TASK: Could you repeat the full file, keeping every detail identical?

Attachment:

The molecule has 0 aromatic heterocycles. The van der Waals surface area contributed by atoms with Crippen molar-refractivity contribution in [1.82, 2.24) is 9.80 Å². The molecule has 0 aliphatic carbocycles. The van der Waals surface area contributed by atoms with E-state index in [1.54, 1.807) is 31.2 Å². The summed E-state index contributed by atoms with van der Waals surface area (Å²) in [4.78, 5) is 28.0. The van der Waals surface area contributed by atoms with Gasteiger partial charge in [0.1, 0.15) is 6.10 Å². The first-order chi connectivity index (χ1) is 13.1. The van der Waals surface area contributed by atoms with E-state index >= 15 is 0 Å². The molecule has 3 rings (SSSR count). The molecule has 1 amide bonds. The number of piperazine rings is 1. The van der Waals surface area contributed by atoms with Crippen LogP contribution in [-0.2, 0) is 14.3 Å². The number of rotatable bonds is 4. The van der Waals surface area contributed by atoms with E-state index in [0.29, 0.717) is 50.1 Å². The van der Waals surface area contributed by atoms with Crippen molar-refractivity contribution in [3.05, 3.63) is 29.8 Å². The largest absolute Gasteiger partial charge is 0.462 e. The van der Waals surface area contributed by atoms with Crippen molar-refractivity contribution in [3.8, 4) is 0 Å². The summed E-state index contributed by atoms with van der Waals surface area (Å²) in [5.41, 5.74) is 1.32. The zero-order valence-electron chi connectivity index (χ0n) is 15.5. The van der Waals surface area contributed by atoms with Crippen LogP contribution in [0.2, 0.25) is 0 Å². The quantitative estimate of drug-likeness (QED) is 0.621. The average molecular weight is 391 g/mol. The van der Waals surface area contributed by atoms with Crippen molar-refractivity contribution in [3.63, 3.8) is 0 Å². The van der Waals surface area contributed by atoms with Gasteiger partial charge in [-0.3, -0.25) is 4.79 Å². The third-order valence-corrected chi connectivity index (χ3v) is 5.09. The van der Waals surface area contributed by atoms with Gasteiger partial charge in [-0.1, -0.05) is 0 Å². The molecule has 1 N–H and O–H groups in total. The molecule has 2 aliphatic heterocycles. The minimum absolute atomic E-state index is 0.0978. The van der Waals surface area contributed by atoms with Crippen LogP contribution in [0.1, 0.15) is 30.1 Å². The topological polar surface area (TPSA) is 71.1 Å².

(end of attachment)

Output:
The molecule has 0 aromatic heterocycles. The van der Waals surface area contributed by atoms with Crippen molar-refractivity contribution in [1.82, 2.24) is 9.80 Å². The molecule has 0 aliphatic carbocycles. The van der Waals surface area contributed by atoms with E-state index in [1.54, 1.807) is 31.2 Å². The summed E-state index contributed by atoms with van der Waals surface area (Å²) in [4.78, 5) is 28.0. The van der Waals surface area contributed by atoms with Gasteiger partial charge in [0.1, 0.15) is 6.10 Å². The first-order chi connectivity index (χ1) is 13.1. The van der Waals surface area contributed by atoms with E-state index >= 15 is 0 Å². The molecule has 3 rings (SSSR count). The molecule has 1 amide bonds. The number of piperazine rings is 1. The van der Waals surface area contributed by atoms with Crippen LogP contribution in [-0.2, 0) is 14.3 Å². The number of rotatable bonds is 4. The van der Waals surface area contributed by atoms with E-state index in [0.29, 0.717) is 50.1 Å². The van der Waals surface area contributed by atoms with Crippen molar-refractivity contribution in [3.05, 3.63) is 29.8 Å². The largest absolute Gasteiger partial charge is 0.462 e. The van der Waals surface area contributed by atoms with Crippen molar-refractivity contribution in [3.8, 4) is 0 Å². The summed E-state index contributed by atoms with van der Waals surface area (Å²) in [5.41, 5.74) is 1.32. The zero-order valence-electron chi connectivity index (χ0n) is 15.5. The van der Waals surface area contributed by atoms with Crippen LogP contribution in [0.2, 0.25) is 0 Å². The quantitative estimate of drug-likeness (QED) is 0.621. The average molecular weight is 391 g/mol. The van der Waals surface area contributed by atoms with Crippen molar-refractivity contribution in [3.63, 3.8) is 0 Å². The van der Waals surface area contributed by atoms with Gasteiger partial charge in [-0.3, -0.25) is 4.79 Å². The third-order valence-corrected chi connectivity index (χ3v) is 5.09. The van der Waals surface area contributed by atoms with Gasteiger partial charge in [-0.1, -0.05) is 0 Å². The molecule has 1 N–H and O–H groups in total. The molecule has 2 aliphatic heterocycles. The minimum absolute atomic E-state index is 0.0978. The van der Waals surface area contributed by atoms with Crippen LogP contribution in [0.1, 0.15) is 30.1 Å². The topological polar surface area (TPSA) is 71.1 Å².